Gopnik makes a compelling plea to stop complicating child-rearing—to stop focusing on the minutiae of methods and instead respond to our children's unique needs as a gardener responds to the needs of different plants.
Best quote: "Middle-class parents obsess about small variations in parenting techniques. Should you co-sleep with your babies or let them cry it out? Should strollers face front or back? How much homework should children have? How much time should they spend on the computer? There is almost no evidence that any of this has much predictable effect on what children will be like when they grow up. Does this mean that parents don’t matter? To the contrary: From a scientific perspective, being a parent, as opposed to 'parenting,' is crucially important, but it’s important in a very different way."
Malhotra explores the reasons we hide every emotion but happiness from our children, particularly when they're younger. Her conclusion made me think about allowing my girls to "sit with" their feelings, take stock of their emotions, and ultimately live healthier emotional lives.
Best quote: "By constantly telling children to 'turn that frown upside down,' our society sends them the message that being sad is almost unnatural. That it is something that needs to be fixed immediately. I find myself trying to protect my child from any emotion but happiness."
I love this call to stop using technology as a tool to shame (other peoples') kids. It's quintessentially human to scapegoat, and technology seems to be a favorite scapegoat for all the "problems" with "kids these days." The reminder to look at technology more critically and holistically is timely.
Best quote: "Technology is a part of our kids lives and a part they embrace and enjoy. We need to stop implying that their childhoods are somehow less because of it. That isn’t fair to them. It is our job as parents to help them learn to use technology safely, responsibly and in moderation. Perhaps that is hard, because we ourselves are struggling to do the same. But that isn’t technology’s fault."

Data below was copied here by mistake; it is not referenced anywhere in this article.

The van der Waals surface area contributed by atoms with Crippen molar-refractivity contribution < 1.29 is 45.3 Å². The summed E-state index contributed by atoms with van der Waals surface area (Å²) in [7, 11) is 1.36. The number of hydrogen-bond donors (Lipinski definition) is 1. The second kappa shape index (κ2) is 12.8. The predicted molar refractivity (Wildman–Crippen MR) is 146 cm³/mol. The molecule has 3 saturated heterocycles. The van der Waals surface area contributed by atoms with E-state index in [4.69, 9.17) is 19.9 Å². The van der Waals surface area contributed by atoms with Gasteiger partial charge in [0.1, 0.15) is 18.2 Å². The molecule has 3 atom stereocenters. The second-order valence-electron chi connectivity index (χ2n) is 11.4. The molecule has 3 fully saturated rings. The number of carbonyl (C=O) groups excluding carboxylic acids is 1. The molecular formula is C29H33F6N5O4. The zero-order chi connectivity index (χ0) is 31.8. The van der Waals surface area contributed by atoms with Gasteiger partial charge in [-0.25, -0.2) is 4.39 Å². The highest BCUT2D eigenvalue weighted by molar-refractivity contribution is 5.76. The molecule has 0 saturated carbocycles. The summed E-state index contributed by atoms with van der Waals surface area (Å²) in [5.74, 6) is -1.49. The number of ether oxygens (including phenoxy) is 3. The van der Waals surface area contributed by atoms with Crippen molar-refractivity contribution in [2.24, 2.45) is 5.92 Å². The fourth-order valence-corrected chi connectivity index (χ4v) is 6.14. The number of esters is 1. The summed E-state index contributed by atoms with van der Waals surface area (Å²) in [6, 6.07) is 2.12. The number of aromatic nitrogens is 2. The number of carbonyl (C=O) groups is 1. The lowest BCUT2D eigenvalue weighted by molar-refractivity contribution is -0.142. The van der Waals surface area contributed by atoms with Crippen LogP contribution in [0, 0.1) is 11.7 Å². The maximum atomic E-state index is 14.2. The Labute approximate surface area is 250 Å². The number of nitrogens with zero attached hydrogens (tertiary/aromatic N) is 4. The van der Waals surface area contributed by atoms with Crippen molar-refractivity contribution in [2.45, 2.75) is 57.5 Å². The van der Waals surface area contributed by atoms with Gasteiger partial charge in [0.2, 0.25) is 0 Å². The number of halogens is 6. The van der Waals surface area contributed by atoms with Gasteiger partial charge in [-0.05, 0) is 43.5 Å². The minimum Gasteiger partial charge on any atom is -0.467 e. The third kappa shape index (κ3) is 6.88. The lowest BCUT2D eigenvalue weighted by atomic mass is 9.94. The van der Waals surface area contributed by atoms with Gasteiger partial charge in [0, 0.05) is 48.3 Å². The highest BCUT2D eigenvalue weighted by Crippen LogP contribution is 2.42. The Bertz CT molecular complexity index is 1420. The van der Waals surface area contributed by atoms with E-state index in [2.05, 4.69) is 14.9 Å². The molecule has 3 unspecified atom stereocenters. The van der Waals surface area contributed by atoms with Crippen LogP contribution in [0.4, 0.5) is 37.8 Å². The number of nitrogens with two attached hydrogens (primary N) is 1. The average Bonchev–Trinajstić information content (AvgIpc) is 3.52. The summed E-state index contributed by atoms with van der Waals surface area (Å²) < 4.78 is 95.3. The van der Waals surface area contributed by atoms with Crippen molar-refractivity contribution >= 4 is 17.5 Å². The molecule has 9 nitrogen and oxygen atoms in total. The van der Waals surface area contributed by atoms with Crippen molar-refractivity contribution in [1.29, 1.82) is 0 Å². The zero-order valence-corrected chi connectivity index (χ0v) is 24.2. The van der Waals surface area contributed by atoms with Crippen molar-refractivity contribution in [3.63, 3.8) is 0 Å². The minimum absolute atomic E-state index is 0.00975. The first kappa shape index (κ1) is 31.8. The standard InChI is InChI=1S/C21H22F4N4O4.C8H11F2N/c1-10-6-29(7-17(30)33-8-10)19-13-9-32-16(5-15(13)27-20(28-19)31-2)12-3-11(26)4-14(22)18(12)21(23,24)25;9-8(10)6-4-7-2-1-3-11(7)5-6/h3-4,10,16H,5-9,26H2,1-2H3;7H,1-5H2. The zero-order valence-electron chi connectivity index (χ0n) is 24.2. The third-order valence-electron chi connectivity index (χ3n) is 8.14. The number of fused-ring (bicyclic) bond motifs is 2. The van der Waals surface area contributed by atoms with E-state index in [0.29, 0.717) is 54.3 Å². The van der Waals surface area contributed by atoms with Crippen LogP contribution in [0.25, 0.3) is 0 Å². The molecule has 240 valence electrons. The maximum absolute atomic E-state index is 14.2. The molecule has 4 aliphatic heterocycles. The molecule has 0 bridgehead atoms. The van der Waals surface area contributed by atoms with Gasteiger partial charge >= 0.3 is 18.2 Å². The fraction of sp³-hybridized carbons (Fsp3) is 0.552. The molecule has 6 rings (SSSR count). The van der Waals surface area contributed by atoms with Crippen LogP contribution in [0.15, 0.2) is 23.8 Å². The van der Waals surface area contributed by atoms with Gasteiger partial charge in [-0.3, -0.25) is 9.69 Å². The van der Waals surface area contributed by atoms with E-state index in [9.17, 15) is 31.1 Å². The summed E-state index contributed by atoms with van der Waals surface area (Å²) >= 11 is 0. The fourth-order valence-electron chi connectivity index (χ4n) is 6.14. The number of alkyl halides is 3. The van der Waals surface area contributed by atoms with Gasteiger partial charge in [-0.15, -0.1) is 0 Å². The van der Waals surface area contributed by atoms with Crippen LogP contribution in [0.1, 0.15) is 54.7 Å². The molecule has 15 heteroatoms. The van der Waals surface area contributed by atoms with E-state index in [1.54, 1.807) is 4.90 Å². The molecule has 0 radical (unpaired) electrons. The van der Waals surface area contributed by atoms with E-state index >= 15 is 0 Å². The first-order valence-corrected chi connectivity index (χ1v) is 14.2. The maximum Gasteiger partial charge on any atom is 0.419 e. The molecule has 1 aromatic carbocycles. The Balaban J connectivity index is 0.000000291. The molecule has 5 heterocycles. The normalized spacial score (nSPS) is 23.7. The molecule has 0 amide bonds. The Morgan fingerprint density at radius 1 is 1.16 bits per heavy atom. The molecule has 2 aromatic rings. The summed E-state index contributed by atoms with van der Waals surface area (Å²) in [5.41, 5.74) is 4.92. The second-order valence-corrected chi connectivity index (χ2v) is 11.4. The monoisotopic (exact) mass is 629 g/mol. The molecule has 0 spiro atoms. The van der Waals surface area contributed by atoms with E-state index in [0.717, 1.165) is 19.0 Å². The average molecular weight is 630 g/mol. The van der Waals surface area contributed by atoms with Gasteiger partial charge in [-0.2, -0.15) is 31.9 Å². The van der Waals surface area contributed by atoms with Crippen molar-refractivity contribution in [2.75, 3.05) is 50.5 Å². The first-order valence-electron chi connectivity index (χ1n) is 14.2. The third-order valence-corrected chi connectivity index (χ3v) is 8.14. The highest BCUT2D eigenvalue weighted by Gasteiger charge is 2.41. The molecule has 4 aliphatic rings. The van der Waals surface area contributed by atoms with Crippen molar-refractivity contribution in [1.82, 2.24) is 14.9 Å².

"I WAS JUST HER" BY ASHLEE GAD ON COFFEE + CRUMBS
Oh, I need to read this every day. The stages of parenthood are full and fleeting, and stepping outside of them for just a moment always helps me put one foot in front of the other and stir up some gratitude.
Best quote: "I smile at her, and fight the urge to say something wise and all-knowing like, 'Don’t worry, it gets easier.' She isn’t frazzled. Her hands are simply full, much like mine had been one year prior. I was just her. One year ago, I was the mom with the tiny baby and a potty training toddler. I was the one carting around a snap-n-go stroller taking up entire bathrooms while helping my oldest kid on and off toilets big enough to practically swallow him. Oh how far we’ve come."
Sarah Bessey explores how the story we tell ourselves about who we are can become a straight jacket. I particularly relate to her stories about how motherhood forced her "off brand," and her message is freeing.
Best quote: "A brand isn’t exclusive to corporations or non-profits. We often embrace a certain 'brand' for our lives as regular people, we have a story we want to tell with our lives and we expect everything in our life – our food, our worship, our budget, our homes, our friends – to all reinforce that story. This isn’t always bad but it can be restrictive. We are often unconsciously thinking of what our choices communicate to the world about who we are and what we value and what our purpose is in this life... Sometimes the story we tell ourselves about our own lives can become a prison, it can keep us from the real life that is waiting for us."
If you're feeling like most of America in the fevered days leading up to the 2016 election, you could probably use this article. This article made me laugh out loud and genuinely made me feel better about the crazy parade 2016 has been. This piece includes gems like "Elections Are What We Have Instead of Wars," "They're Your Neighbors, Not Monsters," and some hilarious 1800s political cartoons. Warning: this article sports many well-placed swears, which ups the humor for me, but if it's not your thing, maybe click on another link here.
Best quote: "Those people lining up to vote for [insert candidate you're most scared of] would, in the vast majority of cases, call for help if they saw you wounded in the street. Some of the ones with the most ignorant slogans on their T-shirts would dive into freezing water to save you from drowning. They're your neighbors, your co-workers, your customers. In the last month, one of them has probably offered you their spot in line at the grocery store and struck up a pleasant conversation about sports in the waiting room at the dentist."